Monday 24 October 2016

Fiction: Good Hope Road by Sarita Mandanna

Weidenfeld & Nicholson €18.99

Anne Cunningham

Published 10/10/2016 | 02:30

Good Hope Road by Sarita Mandanna
Good Hope Road by Sarita Mandanna

There's a road called Good Hope Road in Washington, D.C. and many of the events in Sarita Mandanna's second novel occur around Good Hope Road in 1932, as America's WWI veterans march for the passing of the Bonus Bill, legislation entitling war veterans to a decent income and health care. Vietnam and Afghanistan veterans still have these same issues today.

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But this is not a political novel, rather it is a tale of how WW1 affected a rich New England heir and his unlikely best friend, a dirt-poor young black man from Louisiana.

James and Obadaiah are in Paris when war breaks out, and both decide to join the French Foreign Legion. Had they known the horrors that lay ahead, they might have just gone home.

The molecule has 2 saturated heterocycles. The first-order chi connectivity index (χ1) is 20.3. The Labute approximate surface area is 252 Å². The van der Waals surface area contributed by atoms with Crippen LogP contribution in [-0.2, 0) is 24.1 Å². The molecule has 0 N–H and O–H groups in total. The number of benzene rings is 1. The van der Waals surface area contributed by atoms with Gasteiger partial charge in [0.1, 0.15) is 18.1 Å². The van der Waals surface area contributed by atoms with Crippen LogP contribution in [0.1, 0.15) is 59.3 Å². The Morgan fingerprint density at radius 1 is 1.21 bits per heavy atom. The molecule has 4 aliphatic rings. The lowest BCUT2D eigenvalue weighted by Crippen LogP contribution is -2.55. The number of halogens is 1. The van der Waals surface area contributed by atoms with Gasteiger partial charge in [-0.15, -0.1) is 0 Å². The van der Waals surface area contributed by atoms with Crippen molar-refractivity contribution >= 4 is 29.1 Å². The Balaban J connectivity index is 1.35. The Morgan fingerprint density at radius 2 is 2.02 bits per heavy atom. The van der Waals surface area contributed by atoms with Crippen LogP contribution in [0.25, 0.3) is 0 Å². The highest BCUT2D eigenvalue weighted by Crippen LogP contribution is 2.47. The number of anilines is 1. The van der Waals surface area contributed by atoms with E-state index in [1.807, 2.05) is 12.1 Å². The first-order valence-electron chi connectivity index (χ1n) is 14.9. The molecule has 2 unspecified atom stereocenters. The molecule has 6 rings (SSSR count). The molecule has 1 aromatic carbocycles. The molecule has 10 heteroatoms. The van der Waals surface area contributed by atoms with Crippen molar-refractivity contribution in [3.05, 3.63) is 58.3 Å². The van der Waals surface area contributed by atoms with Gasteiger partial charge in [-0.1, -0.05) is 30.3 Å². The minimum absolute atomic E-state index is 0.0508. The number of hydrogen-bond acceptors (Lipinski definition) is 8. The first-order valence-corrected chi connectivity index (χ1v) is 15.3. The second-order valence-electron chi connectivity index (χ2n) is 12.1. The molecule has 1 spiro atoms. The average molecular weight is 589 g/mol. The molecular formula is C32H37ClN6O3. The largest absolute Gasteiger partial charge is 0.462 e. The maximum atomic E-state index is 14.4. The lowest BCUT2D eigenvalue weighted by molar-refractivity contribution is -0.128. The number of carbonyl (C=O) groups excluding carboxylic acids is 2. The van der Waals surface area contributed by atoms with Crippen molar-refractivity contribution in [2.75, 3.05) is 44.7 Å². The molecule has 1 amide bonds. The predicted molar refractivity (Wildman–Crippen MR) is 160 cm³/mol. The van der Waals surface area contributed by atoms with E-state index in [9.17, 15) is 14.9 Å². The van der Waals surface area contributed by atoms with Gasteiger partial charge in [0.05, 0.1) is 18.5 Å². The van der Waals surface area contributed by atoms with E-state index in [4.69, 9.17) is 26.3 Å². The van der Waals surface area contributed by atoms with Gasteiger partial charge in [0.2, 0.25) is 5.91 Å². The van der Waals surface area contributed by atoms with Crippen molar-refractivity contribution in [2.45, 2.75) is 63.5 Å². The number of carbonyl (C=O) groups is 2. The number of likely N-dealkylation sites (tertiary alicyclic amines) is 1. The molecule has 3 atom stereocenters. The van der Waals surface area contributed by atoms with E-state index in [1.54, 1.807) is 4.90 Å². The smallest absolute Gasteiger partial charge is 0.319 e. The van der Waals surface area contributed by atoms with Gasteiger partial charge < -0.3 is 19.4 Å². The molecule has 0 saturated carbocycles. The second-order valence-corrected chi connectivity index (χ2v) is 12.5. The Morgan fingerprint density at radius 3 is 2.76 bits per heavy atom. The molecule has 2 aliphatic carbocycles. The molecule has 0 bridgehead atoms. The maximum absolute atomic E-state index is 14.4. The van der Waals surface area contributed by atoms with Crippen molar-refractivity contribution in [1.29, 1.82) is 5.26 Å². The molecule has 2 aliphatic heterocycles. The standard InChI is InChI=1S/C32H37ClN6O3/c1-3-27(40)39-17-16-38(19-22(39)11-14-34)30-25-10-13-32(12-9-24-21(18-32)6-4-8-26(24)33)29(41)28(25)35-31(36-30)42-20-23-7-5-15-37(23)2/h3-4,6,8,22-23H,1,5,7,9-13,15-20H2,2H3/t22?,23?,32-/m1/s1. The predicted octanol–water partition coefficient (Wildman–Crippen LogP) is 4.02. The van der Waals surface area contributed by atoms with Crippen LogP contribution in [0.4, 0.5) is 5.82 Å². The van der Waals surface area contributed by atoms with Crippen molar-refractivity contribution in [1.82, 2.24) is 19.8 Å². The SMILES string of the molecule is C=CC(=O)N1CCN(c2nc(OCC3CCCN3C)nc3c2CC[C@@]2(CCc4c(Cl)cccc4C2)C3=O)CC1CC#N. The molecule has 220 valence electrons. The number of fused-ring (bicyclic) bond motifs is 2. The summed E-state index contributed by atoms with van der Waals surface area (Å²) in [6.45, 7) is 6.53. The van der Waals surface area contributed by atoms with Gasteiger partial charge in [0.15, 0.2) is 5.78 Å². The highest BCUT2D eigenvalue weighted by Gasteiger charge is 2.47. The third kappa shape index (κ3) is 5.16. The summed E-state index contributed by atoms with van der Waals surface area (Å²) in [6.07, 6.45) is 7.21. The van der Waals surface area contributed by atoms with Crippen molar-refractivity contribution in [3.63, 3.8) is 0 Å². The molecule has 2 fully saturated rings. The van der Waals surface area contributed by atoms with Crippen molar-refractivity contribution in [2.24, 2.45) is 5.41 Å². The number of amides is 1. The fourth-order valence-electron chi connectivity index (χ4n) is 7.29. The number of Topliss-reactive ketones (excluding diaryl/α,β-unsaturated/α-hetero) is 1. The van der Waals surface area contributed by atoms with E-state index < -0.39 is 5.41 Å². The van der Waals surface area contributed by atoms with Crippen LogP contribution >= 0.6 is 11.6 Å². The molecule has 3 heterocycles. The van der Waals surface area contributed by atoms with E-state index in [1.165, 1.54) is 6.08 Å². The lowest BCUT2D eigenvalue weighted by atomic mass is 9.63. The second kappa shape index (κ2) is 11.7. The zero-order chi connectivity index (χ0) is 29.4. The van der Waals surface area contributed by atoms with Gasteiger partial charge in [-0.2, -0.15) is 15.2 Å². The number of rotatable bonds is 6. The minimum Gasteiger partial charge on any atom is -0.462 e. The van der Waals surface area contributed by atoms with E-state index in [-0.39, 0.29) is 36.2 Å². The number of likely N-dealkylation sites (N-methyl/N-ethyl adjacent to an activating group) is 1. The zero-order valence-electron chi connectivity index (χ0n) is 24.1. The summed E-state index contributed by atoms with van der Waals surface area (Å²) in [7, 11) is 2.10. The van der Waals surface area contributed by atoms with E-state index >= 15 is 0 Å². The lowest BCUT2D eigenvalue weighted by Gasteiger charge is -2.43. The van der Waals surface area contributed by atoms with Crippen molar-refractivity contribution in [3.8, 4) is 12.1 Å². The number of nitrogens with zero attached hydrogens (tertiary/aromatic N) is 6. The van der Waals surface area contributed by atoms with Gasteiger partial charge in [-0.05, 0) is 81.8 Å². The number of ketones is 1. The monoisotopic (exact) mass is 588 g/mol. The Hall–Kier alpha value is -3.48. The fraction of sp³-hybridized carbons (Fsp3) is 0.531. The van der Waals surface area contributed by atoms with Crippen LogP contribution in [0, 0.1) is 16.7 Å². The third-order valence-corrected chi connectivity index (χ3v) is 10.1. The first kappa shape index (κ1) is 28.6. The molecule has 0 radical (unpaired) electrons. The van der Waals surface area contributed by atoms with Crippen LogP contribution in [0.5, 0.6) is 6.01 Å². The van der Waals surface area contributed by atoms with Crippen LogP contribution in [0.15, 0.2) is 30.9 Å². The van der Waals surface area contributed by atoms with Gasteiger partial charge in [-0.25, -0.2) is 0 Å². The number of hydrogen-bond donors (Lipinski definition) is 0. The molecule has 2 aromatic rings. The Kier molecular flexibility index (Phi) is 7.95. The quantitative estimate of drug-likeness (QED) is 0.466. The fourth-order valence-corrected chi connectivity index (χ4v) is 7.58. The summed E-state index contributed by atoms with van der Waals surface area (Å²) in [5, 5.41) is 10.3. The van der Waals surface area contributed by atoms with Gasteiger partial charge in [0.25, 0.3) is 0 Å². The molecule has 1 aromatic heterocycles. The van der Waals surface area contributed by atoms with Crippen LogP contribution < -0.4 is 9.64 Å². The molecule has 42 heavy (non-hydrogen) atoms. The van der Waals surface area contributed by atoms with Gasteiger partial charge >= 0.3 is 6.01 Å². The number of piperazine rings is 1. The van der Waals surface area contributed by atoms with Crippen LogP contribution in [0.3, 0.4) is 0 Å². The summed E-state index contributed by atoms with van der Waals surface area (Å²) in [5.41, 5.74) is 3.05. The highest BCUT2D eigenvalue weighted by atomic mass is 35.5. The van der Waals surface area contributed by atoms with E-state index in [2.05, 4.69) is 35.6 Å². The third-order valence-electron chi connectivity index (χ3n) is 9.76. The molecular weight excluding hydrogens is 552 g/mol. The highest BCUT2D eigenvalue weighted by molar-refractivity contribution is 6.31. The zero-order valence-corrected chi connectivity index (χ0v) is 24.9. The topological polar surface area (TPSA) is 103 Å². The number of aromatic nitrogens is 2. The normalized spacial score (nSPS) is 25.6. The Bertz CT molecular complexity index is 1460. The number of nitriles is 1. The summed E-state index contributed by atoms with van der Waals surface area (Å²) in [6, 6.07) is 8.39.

Years later, they have lost contact and James is practically estranged from his adult son Jim. When Jim meets an actress from Boston, Madeleine, things change. Madeleine is determined to mend the rift between father and son.

With much persuasion, James Senior eventually decides to do something about his post-war embitterment and so lobbies the press about furthering the veterans' Bonus Bill. What starts out as a letter of complaint leads to a national movement, and a new lease of life for James Senior.

The story sweeps from one World War to the next, as Mandanna explores themes of family, friendship, race, civil rights and the utter futility of war.

Epic in its scope, yet beautifully intimate and poetic in its style, it's a keeper.

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